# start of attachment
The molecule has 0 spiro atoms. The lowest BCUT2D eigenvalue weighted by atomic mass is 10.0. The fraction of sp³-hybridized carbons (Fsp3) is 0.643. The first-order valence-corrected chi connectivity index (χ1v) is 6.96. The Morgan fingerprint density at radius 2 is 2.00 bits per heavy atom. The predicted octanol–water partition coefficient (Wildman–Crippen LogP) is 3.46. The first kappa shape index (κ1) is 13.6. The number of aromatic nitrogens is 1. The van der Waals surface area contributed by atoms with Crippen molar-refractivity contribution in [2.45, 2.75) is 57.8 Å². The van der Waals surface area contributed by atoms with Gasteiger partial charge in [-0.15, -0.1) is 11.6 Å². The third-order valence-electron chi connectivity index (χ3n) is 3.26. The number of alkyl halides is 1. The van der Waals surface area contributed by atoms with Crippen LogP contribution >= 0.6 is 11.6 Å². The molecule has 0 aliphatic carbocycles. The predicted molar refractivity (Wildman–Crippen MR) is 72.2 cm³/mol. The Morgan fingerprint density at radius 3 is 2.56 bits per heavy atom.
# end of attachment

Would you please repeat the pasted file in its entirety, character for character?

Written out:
The molecule has 0 spiro atoms. The lowest BCUT2D eigenvalue weighted by atomic mass is 10.0. The fraction of sp³-hybridized carbons (Fsp3) is 0.643. The first-order valence-corrected chi connectivity index (χ1v) is 6.96. The Morgan fingerprint density at radius 2 is 2.00 bits per heavy atom. The predicted octanol–water partition coefficient (Wildman–Crippen LogP) is 3.46. The first kappa shape index (κ1) is 13.6. The number of aromatic nitrogens is 1. The van der Waals surface area contributed by atoms with Crippen molar-refractivity contribution in [2.45, 2.75) is 57.8 Å². The van der Waals surface area contributed by atoms with Gasteiger partial charge in [-0.15, -0.1) is 11.6 Å². The third-order valence-electron chi connectivity index (χ3n) is 3.26. The number of alkyl halides is 1. The van der Waals surface area contributed by atoms with Crippen LogP contribution >= 0.6 is 11.6 Å². The molecule has 0 aliphatic carbocycles. The predicted molar refractivity (Wildman–Crippen MR) is 72.2 cm³/mol. The Morgan fingerprint density at radius 3 is 2.56 bits per heavy atom.